Roller Coaster to Rathlin Photos (9/7/2012)

Here are the Rathlin Island photos!
 

Flower boxes at almost every house!

Beach at Rathlin Island

More flowers!

Fields as we hiked to East Lighthouse

East Lighthouse – oldest of three on island

Not sure what this is but saw it a lot and liked it.

Steve checking out the bases for the marconi wireless used by the great man himself!

St. Thomas Church

Kinbane Castle ruins on Kinbane Head

Kinbane Head


Roller Coaster to Rathlin Island (9/7/2012)

We drove up the Causeway Coastal Route to Ballycastle and caught the Rathlin Island Ferry. This is a mid sized catamaran that makes regular runs to the island, the only inhabited island in NI, multiple times daily. Ballycastle, by the way, is a pretty little harbor town with a big public beach, and a number of shops.  Its name literally means “castle town” as there are / were three castles in the immediate area.


The ferry ride was 25 minutes of blasting through and across waves in 4-8 foot swells.  Good news is we were outside so it was a fun ride. At least the wind was not blowing like it did yesterday.

Our ride for the day!


The island itself has about 100 permanent residents excluding the cows. Fishing, cattle farming, and tourism are the only industries. There is a puffin habitat there we did not see. Steve and I hiked up to the East Lighthouse. It was the original lighthouse on the island (there are three). From that point you can look out and see Scotland. The area around the lighthouse reminded me of Scotland – loads of heather and blooming thistle.

At the East Lighthouse, the first commercial Marconi transmission was made by the great man himself for Lloyd’s of London to confirm shipping traffic passing the island. Lloyd’s always wanted to know where their insured vessels were but getting info back to them timely was an issue especially from outlying areas like this. This use of technology was the perfect solution.

We hiked back down and walked down the waterfront to the church (there are supposedly two on the island). St. Thomas Church (Church of Ireland) has been located in that spot for several hundred years. The oldest graves in the cemetery date back to the mid 1600s. There is evidence of a religious community that goes back to the time of the Vikings in the 1000-1200’s. 

We got lunch at the Harbor Cafe (more of our eat local plan) and the wandered through the Visitor Centre / museum before taking the ferry back to Ballycastle.

Harbor Cafe


After a stop at the grocer, we headed back toward the Causeway and took a turn off to Kenbane Head (I should note I have seen Kenbane spelled Kenbaan also). Talk about narrow roads and this one is an active farm road! Regardless, we found the parking lot and headed toward the castle ruin. There are a couple of different notes on who built this and of course the McDonnells figure in the history. It is in such an obscure location that the path down might have been ok for a man on horseback but not by cart or carriage! 

The important personal aspect of this castle is that Daniel McHenry was born here in 1590. That is as far back as reliable McHenry family research goes.  I have read a couple of articles that proposes that Daniel was the son of Henry VIII’s illegitimate son Sir John Perrot. His mother was an O’Cain (various spellings of this also). I will have to check with the family experts on that note when I return. While I hate to admit it, though, that might explain some of the McHenry temperament!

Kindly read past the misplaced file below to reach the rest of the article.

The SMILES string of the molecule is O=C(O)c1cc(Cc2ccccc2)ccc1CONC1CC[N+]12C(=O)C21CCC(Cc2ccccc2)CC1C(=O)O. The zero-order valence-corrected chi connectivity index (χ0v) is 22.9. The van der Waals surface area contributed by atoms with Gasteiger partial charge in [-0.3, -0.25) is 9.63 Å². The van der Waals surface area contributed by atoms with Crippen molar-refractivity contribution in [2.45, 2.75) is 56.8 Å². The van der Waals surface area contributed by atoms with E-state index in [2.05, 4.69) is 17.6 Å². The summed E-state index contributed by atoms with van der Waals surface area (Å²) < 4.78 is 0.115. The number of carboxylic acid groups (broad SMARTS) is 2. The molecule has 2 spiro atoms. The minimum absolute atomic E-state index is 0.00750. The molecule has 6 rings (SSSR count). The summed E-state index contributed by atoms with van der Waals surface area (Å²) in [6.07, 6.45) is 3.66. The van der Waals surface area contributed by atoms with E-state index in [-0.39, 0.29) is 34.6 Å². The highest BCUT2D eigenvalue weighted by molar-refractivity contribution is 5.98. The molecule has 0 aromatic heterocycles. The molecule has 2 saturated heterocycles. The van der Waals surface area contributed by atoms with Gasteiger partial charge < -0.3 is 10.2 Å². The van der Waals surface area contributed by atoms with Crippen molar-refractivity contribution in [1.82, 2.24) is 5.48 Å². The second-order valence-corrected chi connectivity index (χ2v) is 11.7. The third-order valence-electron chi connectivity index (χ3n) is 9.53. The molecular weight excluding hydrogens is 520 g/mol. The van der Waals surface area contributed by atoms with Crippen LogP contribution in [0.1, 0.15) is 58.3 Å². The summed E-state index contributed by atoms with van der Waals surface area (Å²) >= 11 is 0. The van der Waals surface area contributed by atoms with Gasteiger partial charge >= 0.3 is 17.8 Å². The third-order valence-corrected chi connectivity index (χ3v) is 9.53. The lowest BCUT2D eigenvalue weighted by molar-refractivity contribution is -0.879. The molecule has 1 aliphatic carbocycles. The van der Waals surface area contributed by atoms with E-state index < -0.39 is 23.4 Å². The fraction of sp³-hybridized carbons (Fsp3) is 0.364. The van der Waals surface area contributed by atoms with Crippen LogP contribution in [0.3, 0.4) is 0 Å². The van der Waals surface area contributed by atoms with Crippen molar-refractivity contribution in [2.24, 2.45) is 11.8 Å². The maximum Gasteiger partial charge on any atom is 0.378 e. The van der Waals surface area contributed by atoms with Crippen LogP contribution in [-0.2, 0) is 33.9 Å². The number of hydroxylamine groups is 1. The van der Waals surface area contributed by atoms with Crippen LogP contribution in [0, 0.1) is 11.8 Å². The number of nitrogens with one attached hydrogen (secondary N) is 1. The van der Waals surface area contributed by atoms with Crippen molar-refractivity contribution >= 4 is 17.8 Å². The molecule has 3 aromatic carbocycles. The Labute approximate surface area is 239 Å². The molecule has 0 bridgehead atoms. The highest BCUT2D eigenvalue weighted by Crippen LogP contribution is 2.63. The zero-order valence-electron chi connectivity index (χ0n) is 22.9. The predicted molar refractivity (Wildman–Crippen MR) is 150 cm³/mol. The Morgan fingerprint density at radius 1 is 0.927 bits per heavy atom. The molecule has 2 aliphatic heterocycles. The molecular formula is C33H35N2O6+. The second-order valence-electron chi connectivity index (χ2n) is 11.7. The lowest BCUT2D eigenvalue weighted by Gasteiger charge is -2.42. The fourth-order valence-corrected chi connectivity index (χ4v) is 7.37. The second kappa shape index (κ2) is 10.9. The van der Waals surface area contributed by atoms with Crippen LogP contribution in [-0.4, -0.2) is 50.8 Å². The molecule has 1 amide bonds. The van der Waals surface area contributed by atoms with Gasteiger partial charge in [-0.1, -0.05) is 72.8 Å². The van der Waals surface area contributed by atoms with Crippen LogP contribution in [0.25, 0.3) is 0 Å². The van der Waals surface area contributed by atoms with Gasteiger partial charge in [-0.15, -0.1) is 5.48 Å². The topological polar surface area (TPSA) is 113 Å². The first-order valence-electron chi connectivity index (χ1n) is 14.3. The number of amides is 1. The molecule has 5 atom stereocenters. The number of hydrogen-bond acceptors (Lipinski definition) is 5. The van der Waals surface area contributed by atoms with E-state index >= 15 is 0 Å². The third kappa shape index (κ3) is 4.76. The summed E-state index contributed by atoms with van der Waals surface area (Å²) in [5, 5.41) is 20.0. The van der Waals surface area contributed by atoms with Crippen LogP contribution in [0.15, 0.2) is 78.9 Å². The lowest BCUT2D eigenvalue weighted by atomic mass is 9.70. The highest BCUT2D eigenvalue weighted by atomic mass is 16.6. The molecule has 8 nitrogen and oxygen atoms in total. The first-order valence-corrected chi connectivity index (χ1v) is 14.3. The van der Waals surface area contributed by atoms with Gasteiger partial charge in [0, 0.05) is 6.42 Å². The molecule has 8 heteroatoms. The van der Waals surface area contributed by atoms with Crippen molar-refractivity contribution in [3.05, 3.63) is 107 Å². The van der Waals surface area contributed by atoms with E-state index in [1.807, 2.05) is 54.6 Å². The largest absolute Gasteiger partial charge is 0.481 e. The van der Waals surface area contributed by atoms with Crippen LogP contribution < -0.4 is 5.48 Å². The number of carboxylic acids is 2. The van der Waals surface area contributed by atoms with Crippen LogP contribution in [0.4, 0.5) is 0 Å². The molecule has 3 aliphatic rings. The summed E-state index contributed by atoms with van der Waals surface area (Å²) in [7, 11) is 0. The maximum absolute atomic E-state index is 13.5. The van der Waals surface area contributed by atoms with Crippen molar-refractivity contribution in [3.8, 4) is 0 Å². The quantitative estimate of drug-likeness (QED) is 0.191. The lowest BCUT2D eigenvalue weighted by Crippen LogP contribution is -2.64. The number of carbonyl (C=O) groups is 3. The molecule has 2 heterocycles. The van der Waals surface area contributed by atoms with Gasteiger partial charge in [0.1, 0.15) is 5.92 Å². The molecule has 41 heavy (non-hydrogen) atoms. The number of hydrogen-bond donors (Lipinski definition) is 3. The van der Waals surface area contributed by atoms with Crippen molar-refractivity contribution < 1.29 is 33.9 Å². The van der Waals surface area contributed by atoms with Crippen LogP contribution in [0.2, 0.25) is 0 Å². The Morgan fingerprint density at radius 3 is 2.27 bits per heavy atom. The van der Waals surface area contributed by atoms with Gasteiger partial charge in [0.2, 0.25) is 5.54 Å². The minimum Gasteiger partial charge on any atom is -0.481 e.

The main thing I took away from Rathlin Island was how at peace the place was. You could actually just listen and hear no industrial noise around you once up from the town. And I could not help but think, not for the first time, of David in the Psalms. “He leadeth me beside the still waters. He restored my soul.”

Still Choosing Joy!


Cille


Giant’s Causeway, Carrick-A-Rede Rope Bridge (9/6/2012)

Yesterday we went to two of GB’s National Trust sites in NI. The first was the Giant’s Causeway just about a mile down the road from where we are staying. There is a beautiful new visitor’s center there complete with historical exhibits. Once you walk through you are in a different space and time.

In the UK, you are left to use your common sense. If they rope off an area they are dead serious about not wanting you on it. Otherwise, they post signs that say “High Winds” and  “High Surf” and say have at it. As we walked up to the Causeway the entire Coastline changed. It was nothing like we had seen before and pictures do not do it justice. 

Map to the Causeway

We climbed the rocks – Steve ventured onto the higher rocks as I did not trust my balance in the wind. It was amazing. And it is huge. Interestingly as we walked around past the main Causeway, there was almost no wind as the Causeway itself protects the cove just beyond it. I sat on the rocks and videoed for a few minutes so I could take home the sound of the wind and waves crashing. The smells were stronger than at the beaches we go to. Sure there is the strong salt air spray but there is mixed in a marshy smell since the coastal vegetation is so different. It is a magical place.

Loved the sound of the water!
Even at the Causeway the flowers grow wild!
Actually called the organ since it looks like organ pipes!
Middle Causeway
Of course the Irish, like the Scots, believe there is magic in everything!


We then drove toward Ballintoy, passing the ruins of Dunseverick Castle ( not much left there) and White Park Bay – a beautiful inlet with a long stretch of white sand beach. We next stopped at Carrick-A-Rede (literally “rock in the road”) Rope Bridge. This bridge is also a National Trust site. You hiked about a KM to the bridge itself and I mean hiking in the literal sense! You are looking out toward Scotland and there are all these coastal barrier islands with the waves kicking up on them. The bridge was originally put in place by salmon fishermen to help them get their haul over to the mainland. Their version of the bridge had widely spaced slats and only one rope handrail! The version in use today has two rails and is netted on the bottom and sides for safety but it swings like crazy. It also appears it is seldom closed. It was exciting and I am glad I did it but that one is definitely off my bucket list! There is one small house on the island that was used by the fishermen back in the day. That had to be a treacherous way to make a living.